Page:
In much the same way, Belize will eventually have to move on (I call it moving on, others may call it damnable interference and a loss of cultural identity). This is no longer a world of isolation and ignorance, and countries like Belize that rely on tourism to boost their economy cannot afford to ignore aforementioned damnable interference, particularly when it's directed at something as visible as the state of their domestic/captive animals. Tourists really don't care if they have to drive through potholes or pee in the bushes - they probably find it quite quaint for a week or two. But show them a starving dog chained up in a yard, or a baby monkey who's mother was shot so her offspring could spend its life on a chain, or a croc dragged off and killed because the locals would not stop feeding it to raise a dollar, then they really take offense - and they vote with their feet.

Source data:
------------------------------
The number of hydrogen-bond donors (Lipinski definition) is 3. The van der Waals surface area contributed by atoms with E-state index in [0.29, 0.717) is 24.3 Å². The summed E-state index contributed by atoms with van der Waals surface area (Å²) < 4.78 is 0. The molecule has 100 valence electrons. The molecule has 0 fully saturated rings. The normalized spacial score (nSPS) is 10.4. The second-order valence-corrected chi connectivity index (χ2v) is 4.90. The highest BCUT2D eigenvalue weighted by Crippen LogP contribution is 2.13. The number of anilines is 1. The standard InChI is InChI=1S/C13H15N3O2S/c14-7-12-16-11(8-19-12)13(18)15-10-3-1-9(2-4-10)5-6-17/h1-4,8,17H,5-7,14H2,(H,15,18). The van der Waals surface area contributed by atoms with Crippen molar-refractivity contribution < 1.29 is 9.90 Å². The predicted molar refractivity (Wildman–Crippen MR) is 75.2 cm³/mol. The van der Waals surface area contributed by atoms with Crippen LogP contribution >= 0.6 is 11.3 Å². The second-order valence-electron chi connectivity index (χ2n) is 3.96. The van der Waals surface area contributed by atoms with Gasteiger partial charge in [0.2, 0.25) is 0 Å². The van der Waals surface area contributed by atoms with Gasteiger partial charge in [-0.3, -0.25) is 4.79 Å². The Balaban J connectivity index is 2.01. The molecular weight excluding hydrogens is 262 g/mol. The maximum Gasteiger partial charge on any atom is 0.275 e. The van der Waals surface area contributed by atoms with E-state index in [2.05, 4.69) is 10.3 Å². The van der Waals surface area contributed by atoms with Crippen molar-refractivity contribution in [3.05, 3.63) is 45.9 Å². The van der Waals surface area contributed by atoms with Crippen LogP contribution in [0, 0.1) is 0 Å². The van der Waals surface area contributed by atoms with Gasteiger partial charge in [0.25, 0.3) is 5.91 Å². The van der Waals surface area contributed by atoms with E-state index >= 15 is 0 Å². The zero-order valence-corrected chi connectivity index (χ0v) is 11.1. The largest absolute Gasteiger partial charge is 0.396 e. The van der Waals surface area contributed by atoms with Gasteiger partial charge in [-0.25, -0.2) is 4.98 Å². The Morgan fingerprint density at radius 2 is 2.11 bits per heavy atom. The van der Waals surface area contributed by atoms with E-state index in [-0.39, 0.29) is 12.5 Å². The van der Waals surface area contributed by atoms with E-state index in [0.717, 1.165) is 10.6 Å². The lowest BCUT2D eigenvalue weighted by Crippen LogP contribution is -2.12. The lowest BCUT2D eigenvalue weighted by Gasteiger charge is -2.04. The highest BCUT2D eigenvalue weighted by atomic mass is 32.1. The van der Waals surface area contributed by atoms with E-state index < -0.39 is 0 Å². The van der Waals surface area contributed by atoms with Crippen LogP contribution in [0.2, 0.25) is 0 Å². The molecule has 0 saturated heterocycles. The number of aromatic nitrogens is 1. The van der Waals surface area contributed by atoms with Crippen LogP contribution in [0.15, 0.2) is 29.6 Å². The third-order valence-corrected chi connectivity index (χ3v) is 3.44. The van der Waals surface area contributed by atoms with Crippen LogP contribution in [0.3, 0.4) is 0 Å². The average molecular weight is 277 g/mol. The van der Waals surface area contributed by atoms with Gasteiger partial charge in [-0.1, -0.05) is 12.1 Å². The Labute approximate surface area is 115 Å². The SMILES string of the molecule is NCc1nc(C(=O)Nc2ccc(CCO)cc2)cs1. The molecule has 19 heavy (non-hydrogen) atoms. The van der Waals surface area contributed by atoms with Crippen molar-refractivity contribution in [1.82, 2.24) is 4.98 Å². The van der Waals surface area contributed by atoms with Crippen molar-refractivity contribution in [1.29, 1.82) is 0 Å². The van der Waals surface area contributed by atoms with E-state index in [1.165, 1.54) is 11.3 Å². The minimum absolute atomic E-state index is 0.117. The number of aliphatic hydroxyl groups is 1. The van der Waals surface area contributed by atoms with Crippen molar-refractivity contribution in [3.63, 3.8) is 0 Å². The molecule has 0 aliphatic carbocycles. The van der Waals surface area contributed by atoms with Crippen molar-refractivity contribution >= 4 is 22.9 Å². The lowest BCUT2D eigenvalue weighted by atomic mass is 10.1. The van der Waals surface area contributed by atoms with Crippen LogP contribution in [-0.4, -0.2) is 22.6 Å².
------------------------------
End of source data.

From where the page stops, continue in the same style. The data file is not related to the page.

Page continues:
On the bright side of humane education, and largely thanks to the tireless efforts of long-standing Humane Society members throughout the country, we are starting to see kids take to the concept of 'walking your dog' and 'training your dog'. We are seeing an increase in the purchase of good quality dog chow and of visits to the vet for shots. We get positive feedback from TV interviews with board members and we rejoice when movies like Marley & Me become blockbusters: it's what's missing for Belizean children. I don't care if putting human emotions into an animal is not the 'right thing to do', where children are concerned - it works. My friend has an excellent programme and is desperate for educators to champion her cause throughout Belize. Check out her page and give it a go!